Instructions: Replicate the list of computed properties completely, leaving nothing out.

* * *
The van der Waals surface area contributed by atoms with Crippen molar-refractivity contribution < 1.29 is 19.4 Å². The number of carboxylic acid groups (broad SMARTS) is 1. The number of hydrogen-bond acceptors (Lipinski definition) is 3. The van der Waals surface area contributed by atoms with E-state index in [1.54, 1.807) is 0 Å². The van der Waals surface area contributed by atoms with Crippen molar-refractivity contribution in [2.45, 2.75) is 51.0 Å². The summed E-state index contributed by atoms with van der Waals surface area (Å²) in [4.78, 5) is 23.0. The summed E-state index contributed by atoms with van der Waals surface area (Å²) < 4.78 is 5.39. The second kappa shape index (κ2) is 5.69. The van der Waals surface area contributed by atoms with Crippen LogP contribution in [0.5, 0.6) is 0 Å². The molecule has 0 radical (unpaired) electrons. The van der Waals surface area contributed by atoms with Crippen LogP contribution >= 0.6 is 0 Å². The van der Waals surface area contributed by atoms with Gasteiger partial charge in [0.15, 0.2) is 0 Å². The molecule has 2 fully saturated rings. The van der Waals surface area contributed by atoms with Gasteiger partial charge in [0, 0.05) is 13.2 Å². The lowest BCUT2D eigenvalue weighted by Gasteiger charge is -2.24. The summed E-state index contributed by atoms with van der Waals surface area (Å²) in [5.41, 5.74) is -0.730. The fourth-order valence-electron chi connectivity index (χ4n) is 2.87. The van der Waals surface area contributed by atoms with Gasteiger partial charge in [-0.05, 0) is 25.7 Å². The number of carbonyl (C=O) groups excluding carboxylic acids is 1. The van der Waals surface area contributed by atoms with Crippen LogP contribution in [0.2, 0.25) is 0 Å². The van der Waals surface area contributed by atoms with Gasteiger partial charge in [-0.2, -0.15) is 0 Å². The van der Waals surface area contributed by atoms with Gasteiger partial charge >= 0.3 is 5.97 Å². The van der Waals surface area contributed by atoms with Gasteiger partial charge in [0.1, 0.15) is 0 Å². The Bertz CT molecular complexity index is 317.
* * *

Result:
The van der Waals surface area contributed by atoms with Crippen molar-refractivity contribution < 1.29 is 19.4 Å². The number of carboxylic acid groups (broad SMARTS) is 1. The number of hydrogen-bond acceptors (Lipinski definition) is 3. The van der Waals surface area contributed by atoms with E-state index in [1.54, 1.807) is 0 Å². The van der Waals surface area contributed by atoms with Crippen molar-refractivity contribution in [2.45, 2.75) is 51.0 Å². The summed E-state index contributed by atoms with van der Waals surface area (Å²) in [4.78, 5) is 23.0. The summed E-state index contributed by atoms with van der Waals surface area (Å²) < 4.78 is 5.39. The second kappa shape index (κ2) is 5.69. The van der Waals surface area contributed by atoms with Crippen LogP contribution in [0.5, 0.6) is 0 Å². The molecule has 0 radical (unpaired) electrons. The van der Waals surface area contributed by atoms with Crippen LogP contribution >= 0.6 is 0 Å². The van der Waals surface area contributed by atoms with Gasteiger partial charge in [0.15, 0.2) is 0 Å². The molecule has 2 fully saturated rings. The van der Waals surface area contributed by atoms with Gasteiger partial charge in [0, 0.05) is 13.2 Å². The lowest BCUT2D eigenvalue weighted by Gasteiger charge is -2.24. The summed E-state index contributed by atoms with van der Waals surface area (Å²) in [5.41, 5.74) is -0.730. The fourth-order valence-electron chi connectivity index (χ4n) is 2.87. The van der Waals surface area contributed by atoms with Gasteiger partial charge in [-0.05, 0) is 25.7 Å². The number of carbonyl (C=O) groups excluding carboxylic acids is 1. The van der Waals surface area contributed by atoms with Crippen LogP contribution in [0.2, 0.25) is 0 Å². The van der Waals surface area contributed by atoms with Gasteiger partial charge in [-0.2, -0.15) is 0 Å². The van der Waals surface area contributed by atoms with Gasteiger partial charge >= 0.3 is 5.97 Å². The van der Waals surface area contributed by atoms with Gasteiger partial charge in [0.1, 0.15) is 0 Å². The Bertz CT molecular complexity index is 317.